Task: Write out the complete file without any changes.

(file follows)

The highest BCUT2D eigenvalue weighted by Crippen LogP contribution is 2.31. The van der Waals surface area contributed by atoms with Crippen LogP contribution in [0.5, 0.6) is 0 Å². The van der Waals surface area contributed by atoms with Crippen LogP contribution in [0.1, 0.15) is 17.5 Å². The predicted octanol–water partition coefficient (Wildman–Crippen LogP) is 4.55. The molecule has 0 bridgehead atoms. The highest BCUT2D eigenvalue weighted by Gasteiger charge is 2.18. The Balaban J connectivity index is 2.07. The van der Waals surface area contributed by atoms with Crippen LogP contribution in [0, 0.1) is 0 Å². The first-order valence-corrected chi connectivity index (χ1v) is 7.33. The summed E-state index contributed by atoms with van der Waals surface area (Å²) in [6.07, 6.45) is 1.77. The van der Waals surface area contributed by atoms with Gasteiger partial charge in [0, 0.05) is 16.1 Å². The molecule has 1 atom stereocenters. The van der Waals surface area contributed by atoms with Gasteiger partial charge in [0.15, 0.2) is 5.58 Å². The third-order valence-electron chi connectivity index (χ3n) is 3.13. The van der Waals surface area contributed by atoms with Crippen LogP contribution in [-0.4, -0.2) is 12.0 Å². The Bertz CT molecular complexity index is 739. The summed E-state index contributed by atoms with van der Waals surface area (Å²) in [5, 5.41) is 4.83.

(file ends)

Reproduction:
The highest BCUT2D eigenvalue weighted by Crippen LogP contribution is 2.31. The van der Waals surface area contributed by atoms with Crippen LogP contribution in [0.5, 0.6) is 0 Å². The van der Waals surface area contributed by atoms with Crippen LogP contribution in [0.1, 0.15) is 17.5 Å². The predicted octanol–water partition coefficient (Wildman–Crippen LogP) is 4.55. The molecule has 0 bridgehead atoms. The highest BCUT2D eigenvalue weighted by Gasteiger charge is 2.18. The Balaban J connectivity index is 2.07. The van der Waals surface area contributed by atoms with Crippen LogP contribution in [0, 0.1) is 0 Å². The first-order valence-corrected chi connectivity index (χ1v) is 7.33. The summed E-state index contributed by atoms with van der Waals surface area (Å²) in [6.07, 6.45) is 1.77. The van der Waals surface area contributed by atoms with Gasteiger partial charge in [0, 0.05) is 16.1 Å². The molecule has 1 atom stereocenters. The van der Waals surface area contributed by atoms with Gasteiger partial charge in [0.15, 0.2) is 5.58 Å². The third-order valence-electron chi connectivity index (χ3n) is 3.13. The van der Waals surface area contributed by atoms with Crippen LogP contribution in [-0.4, -0.2) is 12.0 Å². The Bertz CT molecular complexity index is 739. The summed E-state index contributed by atoms with van der Waals surface area (Å²) in [5, 5.41) is 4.83.